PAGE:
May 8, 2003


Chart 1Consumption (.pdf file)

Chart 2 Monthly Spot Prices (.pdf file)

Chart 3 Wellhead Prices (.pdf file)


Thank you, Mr. McSlarrow, for coming before us to testify on the natural gas markets and Clear Skies. Unfortunately, this hearing conflicts with an Armed Services mark-up that I need to attend. But Iíve come here for a few minutes to say how important this issue is to me, and also to express appreciation to Richard Metz of UniMark from Oklahoma who has made the trip here today to explain the pressures facing the natural gas industry.


This hearing will help us understand the relationship of clean air requirements to natural gas supply, price levels and price volatility. Natural gas is a vital fuel source in meeting our nationís energy requirements. Natural gas heats homes, creates electricity for power plants and industrial users, and is used as a feedstock in the production of many goods and services. In 2002, these sectors consumed almost 22 trillion cubic feet of natural gas.Power plants generating electricity for the grid consume about one-fourth of that amount, as does the residential market. The remaining half is largely consumed by commercial and industrial users.


I am committed to maintaining a diverse fuel mix in the generation of our nationís electricity. Natural gas is an important and integral fuel in maintaining that diversity. Unfortunately, over the last decade, due to clean requirements, virtually all the power plants coming on line have been gas-fired. One of the strengths of natural gas historically was that it provided needed supplies at fairly stable and reasonable prices. I am concerned that this strength has been eroded by the over-reliance on gas to meet our electricity needs. And the effects are already becoming clear. While natural gas prices were fairly stable through the 1990s, the prices have become more volatile in recent years, as this chart shows. In 2000 and early 2001, average monthly natural gas wellhead spot prices climbed from about $2 to $9, then settled down to $2 at the end of that year. And again earlier this year, average prices climbed to more than $7, with prices spiking to $19 on February 25.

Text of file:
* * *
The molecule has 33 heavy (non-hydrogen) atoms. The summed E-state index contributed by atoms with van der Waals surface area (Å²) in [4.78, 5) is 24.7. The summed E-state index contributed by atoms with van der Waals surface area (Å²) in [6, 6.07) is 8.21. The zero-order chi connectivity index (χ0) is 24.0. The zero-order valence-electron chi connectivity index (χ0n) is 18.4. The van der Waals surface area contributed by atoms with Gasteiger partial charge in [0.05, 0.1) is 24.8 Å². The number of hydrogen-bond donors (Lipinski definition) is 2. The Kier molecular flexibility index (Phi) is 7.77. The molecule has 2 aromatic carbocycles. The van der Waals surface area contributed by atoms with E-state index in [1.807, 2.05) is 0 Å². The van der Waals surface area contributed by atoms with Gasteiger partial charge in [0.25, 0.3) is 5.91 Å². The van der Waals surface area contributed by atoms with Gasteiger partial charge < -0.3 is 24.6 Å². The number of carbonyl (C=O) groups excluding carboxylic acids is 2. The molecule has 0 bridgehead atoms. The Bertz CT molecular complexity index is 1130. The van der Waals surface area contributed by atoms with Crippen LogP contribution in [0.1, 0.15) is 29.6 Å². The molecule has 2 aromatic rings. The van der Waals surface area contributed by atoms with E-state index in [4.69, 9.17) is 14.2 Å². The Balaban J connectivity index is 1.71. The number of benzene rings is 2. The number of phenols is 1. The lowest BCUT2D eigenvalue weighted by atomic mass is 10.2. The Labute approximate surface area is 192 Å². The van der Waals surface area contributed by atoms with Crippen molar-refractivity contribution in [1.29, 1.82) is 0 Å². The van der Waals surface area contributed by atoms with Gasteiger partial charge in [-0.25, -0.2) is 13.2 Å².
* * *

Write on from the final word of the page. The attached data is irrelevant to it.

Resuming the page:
As this next chart shows, gas prices are not only becoming more volatile, but are projected to increase in real terms. As you can see, according Energy Information Administration reports, the 2003 projections of prices through 2025 are higher than for the same period than had been forecasted just the year before. But even 2003 projections now look overly optimistic given current prices of $6.


Of course, these price swings and price hikes do not occur in a vacuum. Part of this is due to limits on production and restrictions on constructing pipelines, which are issues I believe need to be resolved to help the industry continue supplying this critical fuel source. At the same time as gas production is facing increased challenges, demand has increased, and that demand is projected to increase more in the future, as this next chart shows.


This spike in demand has had adverse impacts on small businesses. Many fertilizer manufacturing plants, for instance, have gone out of business as the result of the price spikes over the last few years. Many manufacturers use natural gas not only to power their facilities, but in the production process itself. U.S. chemical producers are now the worldís highest cost producers because they are dependent on natural gas prices and prices are higher here than elsewhere in the world.


I remain concerned that, with the large amount of investment needed by coal plants to comply with the significant emissions reductions contemplated under Clear Skies, fuel switching could become even worse, despite rising prices.


As I have said before, one of my top priorities is to ensure that quality science drives policy and not the other way around. It is imperative that this Committee be sure the modeling assumptions used to justify the bill related to fuel switching, natural gas markets, and control technologies are accurate and objective. In future hearings on Clear Skies, I hope that the Administration will provide us with the necessary data to make these evaluations.


Mr. Chairman, I have testimony from the Aluminum Association and the Fertilizer Institute that I would like submitted for the record.


Thank you.